Most impenetrable are adverse event reporting systems. Accessing FAERS (AERS) data (data within the FDA’s drug Adverse Event Reporting System) requires the investigative skills of a sleuth (plus US $420 for a drug safety analysis). [33] Obviously, there is no denominator from spontaneous reporting but it is also tricky to work out whether or not events have been reported more than once under different descriptions. A presentation at CROI 2019 looked at the complexities of extracting information from such databases. [34]

But using DTG later in pregnancy appears safe. [35]

And DolPHIN1, the pilot study to DolPHIN2, confirmed that standard dose of DTG should be used in the third trimester. [36]

DolPHIN1 and DolPHIN2 studies suggest there might be some advantages, in terms of viral suppression, to using DTG late in pregnancy. [37, 38] A significantly greater proportion of women achieved undetectable viral load starting a DTG-based regimen late in pregnancy, compared with one based on EFV. Median time to undetectable viral load with DTG was approximately half of that with EFV.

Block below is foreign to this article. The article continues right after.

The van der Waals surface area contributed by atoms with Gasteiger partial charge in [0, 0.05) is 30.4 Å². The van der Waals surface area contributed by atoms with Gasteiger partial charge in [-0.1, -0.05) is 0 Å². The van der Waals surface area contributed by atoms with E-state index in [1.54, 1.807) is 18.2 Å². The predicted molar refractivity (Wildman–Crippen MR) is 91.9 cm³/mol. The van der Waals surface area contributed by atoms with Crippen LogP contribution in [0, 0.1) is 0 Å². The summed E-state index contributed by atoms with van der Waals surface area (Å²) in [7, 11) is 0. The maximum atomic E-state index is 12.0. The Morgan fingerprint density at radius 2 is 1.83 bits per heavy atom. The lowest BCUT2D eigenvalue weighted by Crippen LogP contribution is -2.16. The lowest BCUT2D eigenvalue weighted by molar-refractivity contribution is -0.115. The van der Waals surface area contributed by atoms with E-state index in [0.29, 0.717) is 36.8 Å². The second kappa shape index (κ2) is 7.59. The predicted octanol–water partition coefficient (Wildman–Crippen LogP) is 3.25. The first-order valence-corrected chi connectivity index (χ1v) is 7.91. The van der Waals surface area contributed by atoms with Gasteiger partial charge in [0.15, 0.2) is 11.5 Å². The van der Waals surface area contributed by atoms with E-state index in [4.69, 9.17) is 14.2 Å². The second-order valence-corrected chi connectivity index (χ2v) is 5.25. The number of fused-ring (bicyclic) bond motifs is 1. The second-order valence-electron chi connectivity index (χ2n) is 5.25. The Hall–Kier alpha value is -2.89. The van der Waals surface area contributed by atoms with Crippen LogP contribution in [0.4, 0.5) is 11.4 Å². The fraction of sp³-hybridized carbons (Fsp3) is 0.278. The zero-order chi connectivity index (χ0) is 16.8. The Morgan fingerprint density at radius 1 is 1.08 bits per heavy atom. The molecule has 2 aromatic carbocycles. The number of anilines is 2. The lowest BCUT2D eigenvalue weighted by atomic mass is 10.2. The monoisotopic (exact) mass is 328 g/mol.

But HIV positive women who start ART in late pregnancy are a vulnerable group with a higher risk of adverse outcomes and vertical transmission of HIV.

WHO recommends DTG for women of child-bearing potential and recognition of their autonomy and right to make this choice with the relevant information.

And the IAS Forum on the risks of periconceptional dolutegravir exposure published FAQs, [39] also supporting access to DTG for women of child-bearing potential, designed to help provide context and to support public health and clinical decision-making bodies until there are more data available.

Dolutegravir and TB

Treating TB and HIV is complicated by drug interactions, overlapping toxicities, and immune reconstitution inflammatory syndrome (IRIS). As DTG is becoming a massively-used antiretroviral worldwide this includes use in settings where TB is common.

Week 24 and 48 results from the INSPIRING study – to look at safety and efficacy of DTG in ART naive adults with HIV/TB – suggest that DTG 50 mg twice daily seems effective and well-tolerated in HIV/TB co-infected adults receiving RIF-based TB treatment. [40, 41] This study was not powered to make a comparison with EFV but conducted to obtain some data in people with HIV/TB.

Data from a PK sub-study of the NAMSAL study with DTG 50 mg given twice daily in the presence of RIF also supports this strategy. [42]